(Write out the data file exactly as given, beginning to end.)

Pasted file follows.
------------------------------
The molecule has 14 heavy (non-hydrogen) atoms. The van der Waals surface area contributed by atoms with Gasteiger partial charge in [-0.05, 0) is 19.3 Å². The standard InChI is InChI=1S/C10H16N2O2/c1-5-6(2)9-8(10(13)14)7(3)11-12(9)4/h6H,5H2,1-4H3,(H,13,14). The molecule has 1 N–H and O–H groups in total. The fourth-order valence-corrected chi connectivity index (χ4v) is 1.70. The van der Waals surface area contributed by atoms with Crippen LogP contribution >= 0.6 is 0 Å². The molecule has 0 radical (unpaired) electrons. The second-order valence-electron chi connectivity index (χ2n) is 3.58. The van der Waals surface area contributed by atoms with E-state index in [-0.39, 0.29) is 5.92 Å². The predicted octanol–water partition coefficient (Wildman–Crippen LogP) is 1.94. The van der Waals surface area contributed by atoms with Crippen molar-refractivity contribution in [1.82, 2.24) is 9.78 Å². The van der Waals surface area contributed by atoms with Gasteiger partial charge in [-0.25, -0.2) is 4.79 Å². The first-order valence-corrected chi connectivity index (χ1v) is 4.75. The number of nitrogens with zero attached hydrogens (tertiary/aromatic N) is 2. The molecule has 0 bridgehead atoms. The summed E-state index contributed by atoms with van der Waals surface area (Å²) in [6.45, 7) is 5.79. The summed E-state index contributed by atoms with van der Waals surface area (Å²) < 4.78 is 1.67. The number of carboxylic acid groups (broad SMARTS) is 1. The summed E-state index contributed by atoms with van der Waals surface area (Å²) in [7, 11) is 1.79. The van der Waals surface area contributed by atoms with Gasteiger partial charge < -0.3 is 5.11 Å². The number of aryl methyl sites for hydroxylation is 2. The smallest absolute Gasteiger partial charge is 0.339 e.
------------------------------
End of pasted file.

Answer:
The molecule has 14 heavy (non-hydrogen) atoms. The van der Waals surface area contributed by atoms with Gasteiger partial charge in [-0.05, 0) is 19.3 Å². The standard InChI is InChI=1S/C10H16N2O2/c1-5-6(2)9-8(10(13)14)7(3)11-12(9)4/h6H,5H2,1-4H3,(H,13,14). The molecule has 1 N–H and O–H groups in total. The fourth-order valence-corrected chi connectivity index (χ4v) is 1.70. The van der Waals surface area contributed by atoms with Crippen LogP contribution >= 0.6 is 0 Å². The molecule has 0 radical (unpaired) electrons. The second-order valence-electron chi connectivity index (χ2n) is 3.58. The van der Waals surface area contributed by atoms with E-state index in [-0.39, 0.29) is 5.92 Å². The predicted octanol–water partition coefficient (Wildman–Crippen LogP) is 1.94. The van der Waals surface area contributed by atoms with Crippen molar-refractivity contribution in [1.82, 2.24) is 9.78 Å². The van der Waals surface area contributed by atoms with Gasteiger partial charge in [-0.25, -0.2) is 4.79 Å². The first-order valence-corrected chi connectivity index (χ1v) is 4.75. The number of nitrogens with zero attached hydrogens (tertiary/aromatic N) is 2. The molecule has 0 bridgehead atoms. The summed E-state index contributed by atoms with van der Waals surface area (Å²) in [6.45, 7) is 5.79. The summed E-state index contributed by atoms with van der Waals surface area (Å²) < 4.78 is 1.67. The number of carboxylic acid groups (broad SMARTS) is 1. The summed E-state index contributed by atoms with van der Waals surface area (Å²) in [7, 11) is 1.79. The van der Waals surface area contributed by atoms with Gasteiger partial charge < -0.3 is 5.11 Å². The number of aryl methyl sites for hydroxylation is 2. The smallest absolute Gasteiger partial charge is 0.339 e.